Is Your Kid A Hidden Athlete

There are lots of different skills required for athletics. While your kid may seem to be the most nonathletic individual you’ve ever met, there may be a hidden athlete under that veneer. All children take time to mature and develop. While they may not be athletic right now, that doesn’t mean that they can’t develop strength, endurance, flexibility and balance. Those are all the traits necessary for an athlete.

How do you define an athlete?

While not all parents look to their child to be the natural athlete that could make a pro football team without much training, being an athlete is more than that. It’s developing the mind and the discipline to become good at an endeavor that requires physical prowess. Athleticism can be defined many ways. It might be the ability to catch a ball, outrun a tackle or sink a basketball. It can also be the ability to run great distances, lift heavy loads and ride a bike faster than another. Every child has the ability to participate and do their best in some athletic capacity.

It’s determination, desire and direction that makes an athlete.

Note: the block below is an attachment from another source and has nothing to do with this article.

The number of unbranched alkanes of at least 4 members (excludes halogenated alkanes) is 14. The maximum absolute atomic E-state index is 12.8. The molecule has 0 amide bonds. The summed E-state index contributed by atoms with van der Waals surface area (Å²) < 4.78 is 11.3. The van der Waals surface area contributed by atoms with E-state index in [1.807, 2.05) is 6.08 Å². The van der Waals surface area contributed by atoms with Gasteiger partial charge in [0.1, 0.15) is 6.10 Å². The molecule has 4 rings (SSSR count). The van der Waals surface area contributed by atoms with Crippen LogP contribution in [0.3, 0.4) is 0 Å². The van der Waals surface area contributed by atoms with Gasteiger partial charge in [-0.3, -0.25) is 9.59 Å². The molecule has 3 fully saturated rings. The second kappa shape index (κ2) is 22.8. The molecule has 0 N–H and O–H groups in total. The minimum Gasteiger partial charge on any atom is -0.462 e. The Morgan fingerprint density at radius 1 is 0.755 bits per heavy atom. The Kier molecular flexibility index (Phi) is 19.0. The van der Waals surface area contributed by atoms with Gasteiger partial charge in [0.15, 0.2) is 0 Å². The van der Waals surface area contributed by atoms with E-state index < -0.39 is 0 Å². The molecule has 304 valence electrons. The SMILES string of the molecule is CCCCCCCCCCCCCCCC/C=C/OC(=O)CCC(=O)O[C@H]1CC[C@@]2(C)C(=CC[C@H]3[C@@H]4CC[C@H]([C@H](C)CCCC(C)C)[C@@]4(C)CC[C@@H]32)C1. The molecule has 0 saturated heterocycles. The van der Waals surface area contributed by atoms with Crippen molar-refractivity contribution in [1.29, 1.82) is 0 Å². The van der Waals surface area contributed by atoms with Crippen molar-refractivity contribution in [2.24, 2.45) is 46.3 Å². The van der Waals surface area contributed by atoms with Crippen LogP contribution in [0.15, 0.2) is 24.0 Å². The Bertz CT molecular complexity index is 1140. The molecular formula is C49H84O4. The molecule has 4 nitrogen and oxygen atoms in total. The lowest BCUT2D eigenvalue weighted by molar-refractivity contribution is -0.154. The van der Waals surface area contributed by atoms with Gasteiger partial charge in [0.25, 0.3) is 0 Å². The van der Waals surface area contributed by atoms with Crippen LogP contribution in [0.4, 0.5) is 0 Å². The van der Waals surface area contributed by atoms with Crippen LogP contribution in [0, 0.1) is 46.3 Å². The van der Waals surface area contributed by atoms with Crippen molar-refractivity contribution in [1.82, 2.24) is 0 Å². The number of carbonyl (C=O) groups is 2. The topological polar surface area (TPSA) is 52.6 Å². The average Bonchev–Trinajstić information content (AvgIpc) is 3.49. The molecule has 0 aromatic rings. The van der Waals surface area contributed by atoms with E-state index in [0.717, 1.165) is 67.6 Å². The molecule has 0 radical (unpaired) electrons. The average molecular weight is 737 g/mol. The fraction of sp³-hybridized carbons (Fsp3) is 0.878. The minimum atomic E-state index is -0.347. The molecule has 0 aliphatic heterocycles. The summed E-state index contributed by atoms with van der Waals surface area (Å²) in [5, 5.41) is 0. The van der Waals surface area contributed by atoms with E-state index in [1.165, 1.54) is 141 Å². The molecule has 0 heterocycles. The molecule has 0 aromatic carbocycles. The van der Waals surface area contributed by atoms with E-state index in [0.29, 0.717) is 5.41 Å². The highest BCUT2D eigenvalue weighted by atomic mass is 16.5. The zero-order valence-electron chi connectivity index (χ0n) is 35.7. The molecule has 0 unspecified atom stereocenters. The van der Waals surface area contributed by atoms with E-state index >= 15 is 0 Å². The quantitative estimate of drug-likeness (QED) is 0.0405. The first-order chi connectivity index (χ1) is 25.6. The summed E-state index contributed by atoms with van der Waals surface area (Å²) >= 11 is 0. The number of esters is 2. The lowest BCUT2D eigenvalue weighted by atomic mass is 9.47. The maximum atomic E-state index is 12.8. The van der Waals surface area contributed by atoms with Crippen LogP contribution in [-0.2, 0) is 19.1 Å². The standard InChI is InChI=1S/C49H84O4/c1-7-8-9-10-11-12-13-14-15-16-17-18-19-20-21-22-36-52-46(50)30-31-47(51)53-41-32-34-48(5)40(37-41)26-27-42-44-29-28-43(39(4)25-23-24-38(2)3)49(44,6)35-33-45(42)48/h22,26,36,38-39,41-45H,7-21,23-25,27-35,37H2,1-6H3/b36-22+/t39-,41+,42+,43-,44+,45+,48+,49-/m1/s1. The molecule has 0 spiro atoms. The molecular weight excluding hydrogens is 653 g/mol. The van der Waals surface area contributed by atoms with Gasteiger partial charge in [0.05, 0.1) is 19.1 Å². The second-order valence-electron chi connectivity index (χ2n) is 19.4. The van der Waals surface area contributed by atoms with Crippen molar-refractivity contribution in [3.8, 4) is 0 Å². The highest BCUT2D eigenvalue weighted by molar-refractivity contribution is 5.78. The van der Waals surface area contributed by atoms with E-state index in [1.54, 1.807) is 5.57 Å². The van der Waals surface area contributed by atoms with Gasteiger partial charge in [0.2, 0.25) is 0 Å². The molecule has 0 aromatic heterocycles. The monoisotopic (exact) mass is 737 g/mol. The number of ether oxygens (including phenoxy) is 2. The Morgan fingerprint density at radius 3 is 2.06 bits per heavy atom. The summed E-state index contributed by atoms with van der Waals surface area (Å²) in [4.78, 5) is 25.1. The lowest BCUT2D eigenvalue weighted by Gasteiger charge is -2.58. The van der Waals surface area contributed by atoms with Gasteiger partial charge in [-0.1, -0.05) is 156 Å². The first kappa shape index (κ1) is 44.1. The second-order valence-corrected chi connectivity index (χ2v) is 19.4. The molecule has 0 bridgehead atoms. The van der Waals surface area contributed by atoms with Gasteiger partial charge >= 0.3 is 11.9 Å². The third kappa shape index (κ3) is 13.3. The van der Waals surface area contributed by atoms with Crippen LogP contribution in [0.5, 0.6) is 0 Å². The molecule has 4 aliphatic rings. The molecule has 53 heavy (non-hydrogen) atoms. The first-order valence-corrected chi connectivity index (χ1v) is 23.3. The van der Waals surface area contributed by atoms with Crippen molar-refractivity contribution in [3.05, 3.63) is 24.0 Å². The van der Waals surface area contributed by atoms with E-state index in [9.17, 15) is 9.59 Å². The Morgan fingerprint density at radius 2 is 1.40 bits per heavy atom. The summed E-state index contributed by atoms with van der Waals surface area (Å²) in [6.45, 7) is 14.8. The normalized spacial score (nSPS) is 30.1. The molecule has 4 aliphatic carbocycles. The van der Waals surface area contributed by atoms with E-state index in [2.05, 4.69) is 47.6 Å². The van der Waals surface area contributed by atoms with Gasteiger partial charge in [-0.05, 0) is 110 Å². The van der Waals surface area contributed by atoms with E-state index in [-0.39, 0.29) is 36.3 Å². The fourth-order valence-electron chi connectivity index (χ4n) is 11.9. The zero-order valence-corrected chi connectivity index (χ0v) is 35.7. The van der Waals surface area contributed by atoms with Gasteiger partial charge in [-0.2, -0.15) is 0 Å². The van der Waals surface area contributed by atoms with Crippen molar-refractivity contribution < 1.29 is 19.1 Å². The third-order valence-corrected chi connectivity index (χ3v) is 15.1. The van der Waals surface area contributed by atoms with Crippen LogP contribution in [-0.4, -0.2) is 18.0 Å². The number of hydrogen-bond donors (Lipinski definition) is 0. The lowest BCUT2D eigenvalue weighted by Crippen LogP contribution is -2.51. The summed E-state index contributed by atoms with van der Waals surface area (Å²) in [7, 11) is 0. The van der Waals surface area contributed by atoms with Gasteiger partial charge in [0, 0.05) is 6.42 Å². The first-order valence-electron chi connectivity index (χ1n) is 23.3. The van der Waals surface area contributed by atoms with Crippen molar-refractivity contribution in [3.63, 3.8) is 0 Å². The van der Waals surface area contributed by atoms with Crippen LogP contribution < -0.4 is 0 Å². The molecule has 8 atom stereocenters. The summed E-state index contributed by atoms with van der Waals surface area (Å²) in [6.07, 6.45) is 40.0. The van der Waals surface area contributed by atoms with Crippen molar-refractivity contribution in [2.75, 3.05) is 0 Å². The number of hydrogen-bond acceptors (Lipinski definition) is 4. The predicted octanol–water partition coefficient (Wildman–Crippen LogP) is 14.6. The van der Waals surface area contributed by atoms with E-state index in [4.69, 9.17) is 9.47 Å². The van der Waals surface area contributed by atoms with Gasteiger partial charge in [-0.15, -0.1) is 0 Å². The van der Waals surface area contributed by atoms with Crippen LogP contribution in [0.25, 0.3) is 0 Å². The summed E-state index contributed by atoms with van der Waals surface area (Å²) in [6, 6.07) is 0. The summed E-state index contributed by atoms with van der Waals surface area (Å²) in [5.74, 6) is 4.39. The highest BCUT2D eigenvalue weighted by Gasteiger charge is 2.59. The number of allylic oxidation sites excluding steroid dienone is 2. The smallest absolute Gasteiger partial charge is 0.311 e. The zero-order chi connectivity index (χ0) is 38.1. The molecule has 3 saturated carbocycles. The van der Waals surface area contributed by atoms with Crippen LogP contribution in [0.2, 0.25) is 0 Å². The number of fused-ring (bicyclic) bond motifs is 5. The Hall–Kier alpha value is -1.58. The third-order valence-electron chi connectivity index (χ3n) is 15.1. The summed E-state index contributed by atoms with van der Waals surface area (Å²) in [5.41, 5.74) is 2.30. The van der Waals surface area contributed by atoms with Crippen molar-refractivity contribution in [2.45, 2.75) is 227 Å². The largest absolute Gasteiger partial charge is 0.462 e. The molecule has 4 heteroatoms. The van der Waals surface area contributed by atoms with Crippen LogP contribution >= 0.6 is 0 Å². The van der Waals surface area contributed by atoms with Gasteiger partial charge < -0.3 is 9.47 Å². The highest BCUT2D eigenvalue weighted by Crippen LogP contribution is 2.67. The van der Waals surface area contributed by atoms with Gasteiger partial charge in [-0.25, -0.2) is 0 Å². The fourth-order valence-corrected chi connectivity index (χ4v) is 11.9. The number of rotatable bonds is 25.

Learning to set goals and being held accountable for achieving them is one of the biggest benefits of becoming an athlete, but also one of the pre-qualifications for continuous superior athletic performance. Athletes love what they’re doing, often because they were good at it. Boosting a child’s belief in their abilities, providing them with a program to develop fitness and making it fun can help any child be more athletic.

Exercise can improve strength, endurance, flexibility and balance, plus so much more.

With practice and active participation the neural pathways in the brain develop to improve the body in a number of ways. It improves hand-eye coordination and other motor skills, but it also boosts cognitive thinking, problem solving, focus and other essential mental functions. It boosts the size of the hippocampus, which is directly involved with memory and learning, while also aids in the development of new brain cells. Even if a child is never a pro athlete, he or she will benefit from a program of regular exercise.

  • A shy child can get a boost of self-confidence and self-esteem from participating in a program of regular exercise.
  • While it might not produce an Olympic athlete, a program of regular exercise can improve social relationships and teamwork.
  • No matter what a person’s age—regular exercise can help reduce anxiety and depression. It’s a great outlet for reducing stress, even for children.
  • Early training in physical fitness can lead to a lifelong goal of healthy living and put your child on a path of good health.

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